A Sense of Attraction

May 5, 2020

Written by: Rebecca Somach


How many senses do you have? You probably know that there are five senses. Sight, smell, vision, hearing and touch. Easy, right? Sorry to tell you, but your kindergarten teachers lied to you. If a ‘sense’ is the way that organisms process external information, there are more than five senses. Humans also have proprioception, the sense of space. You can tell exactly how high your hand is raised when you raise it, even if you can’t see or touch it. Humans can also sense their own balance using their vestibular sense. This is done with fluid filled channels in your ears, but it isn’t related to hearing at all. With this sense, you can stand on one leg and the body will adjust its muscles accordingly. There are also senses that humans don’t have, but certain animals do. One of these senses sounds more like a superpower than reality: magnet-sensing powers. Formally, this sense is called magnetoreception, or the ability to detect the earth’s magnetic field.

The magnetic field of the Earth is generated by a combination of the Earth’s spin and the movement of the molten metal in the core of the Earth. Based on where an animal is on the planet, and how far away they are from the Earth’s core, the magnetic field will have slight fluctuations. Humans also use this property to navigate, but in the form of compasses. While animals can’t read compasses, many different animals including some bacteria, birds, reptiles, bats, and sea turtles have structures to help them navigate their environment1. This sense might be strange to us, but scientists are sure it exists because they can change the behavior of animals using magnets1,2, though the mechanism for how animals sense magnetic forces remains elusive. Researchers have proposed several models that might explain how this magnetoreception sense works, though scientists aren’t sure which the method animals actually use.

One theory for how magnetoreception works is similar to how hearing works (Figure 1). To detect sound, the vibrations of air entering our ears cause a mechanical push and pull on the hair cells that actually transmit the sound signal to the brain. The signal is caused because of a physical change in the tissue. Similarly, it is thought that there is a magnetoreceptor that is connected to some type of magnetic molecule in the body. If the animal changes its position, the magnetic field of the earth will push and pull differently on anything magnetic in the body. That could physically pull open receptors and activate a cell, similar to how the physical push and pull of sound waves activates hair cells.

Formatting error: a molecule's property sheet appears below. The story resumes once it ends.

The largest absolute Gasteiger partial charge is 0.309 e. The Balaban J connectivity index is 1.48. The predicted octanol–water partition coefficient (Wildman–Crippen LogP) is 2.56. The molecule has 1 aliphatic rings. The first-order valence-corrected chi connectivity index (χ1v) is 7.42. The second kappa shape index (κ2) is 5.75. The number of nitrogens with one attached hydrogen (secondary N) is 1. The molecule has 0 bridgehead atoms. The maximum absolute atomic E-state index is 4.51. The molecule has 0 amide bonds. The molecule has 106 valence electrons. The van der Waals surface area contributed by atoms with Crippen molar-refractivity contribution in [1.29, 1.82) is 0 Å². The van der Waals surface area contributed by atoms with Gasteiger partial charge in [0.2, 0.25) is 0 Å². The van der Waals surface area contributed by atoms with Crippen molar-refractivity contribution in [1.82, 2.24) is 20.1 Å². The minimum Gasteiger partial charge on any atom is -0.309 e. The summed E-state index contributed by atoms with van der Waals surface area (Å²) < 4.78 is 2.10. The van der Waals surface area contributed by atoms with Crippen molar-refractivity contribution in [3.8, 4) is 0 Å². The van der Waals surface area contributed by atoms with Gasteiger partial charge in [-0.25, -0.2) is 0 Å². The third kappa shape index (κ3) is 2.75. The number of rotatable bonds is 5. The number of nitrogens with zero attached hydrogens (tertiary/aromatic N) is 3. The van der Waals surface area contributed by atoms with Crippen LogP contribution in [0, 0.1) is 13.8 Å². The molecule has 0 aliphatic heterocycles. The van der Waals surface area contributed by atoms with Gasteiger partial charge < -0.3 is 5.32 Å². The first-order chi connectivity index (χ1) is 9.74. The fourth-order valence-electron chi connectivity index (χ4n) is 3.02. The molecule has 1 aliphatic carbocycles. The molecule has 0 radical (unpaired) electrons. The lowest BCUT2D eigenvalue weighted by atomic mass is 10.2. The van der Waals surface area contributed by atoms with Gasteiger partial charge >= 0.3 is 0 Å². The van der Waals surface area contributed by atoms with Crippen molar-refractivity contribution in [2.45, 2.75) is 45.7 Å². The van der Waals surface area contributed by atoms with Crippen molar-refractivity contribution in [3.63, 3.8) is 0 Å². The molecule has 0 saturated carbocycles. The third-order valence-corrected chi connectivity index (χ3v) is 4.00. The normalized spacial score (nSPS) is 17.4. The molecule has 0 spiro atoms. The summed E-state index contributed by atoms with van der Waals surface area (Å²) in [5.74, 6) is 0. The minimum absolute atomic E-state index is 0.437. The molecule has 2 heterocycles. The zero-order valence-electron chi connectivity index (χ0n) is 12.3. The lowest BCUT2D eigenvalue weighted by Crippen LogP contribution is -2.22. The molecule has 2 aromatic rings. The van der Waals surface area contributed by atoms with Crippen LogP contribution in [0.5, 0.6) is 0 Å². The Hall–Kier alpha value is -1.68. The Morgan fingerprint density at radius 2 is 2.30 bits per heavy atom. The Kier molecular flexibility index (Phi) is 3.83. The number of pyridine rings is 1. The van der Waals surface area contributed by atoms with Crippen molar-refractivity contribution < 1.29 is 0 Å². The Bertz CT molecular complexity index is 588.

Figure 1: Parts of hair cells called cilia (blue) normally have channels (pink) that are closed and do not let molecules (orange) inside the cell. The channels are connected to other cilia physically. When a sound wave (green) pushes against tissue (yellow) in the ear, that pushes on the hair cells, opening the channels and letting molecules into the cells. That causes the hair cells to transmit the message to the brain that a sound wave has reached the ear.

So are there magnetic materials in the body? In bacteria, the answer is yes3. Some bacteria contain magnetosomes, a small compartment in a cell that has iron particles inside of it. When these particles are close to each other, they can form a chain that will orient to a magnetic field—almost like a miniature compass inside of single cells. In bacteria, the whole organism can align itself with the magnetosome. Animals larger than bacteria could also be using magnetic particples to navigate, as pieces of iron minerals, notably a mineral called magnetite, have been found in the beaks of some birds4.

However, large animals and bacteria would likely use different mechanisms in their magnetoreception. In a bacteria, the whole bacteria organism can align itself with a crystal of magnetite. That isn’t true of a larger animal; they would need a receptor to help transmit signals to the brain. However, it has been very difficult to find the receptor that transmits the signals5. Additionally, the role of magnetite itself is still under debate. One study claimed that these particles are involved with the immune system6, not navigation. However, the theory still remains popular due to its simplicity and the fact that magnetite has been found in the bodies of animals that need to navigate, including homing pigeons, honeybees, and dolphins7.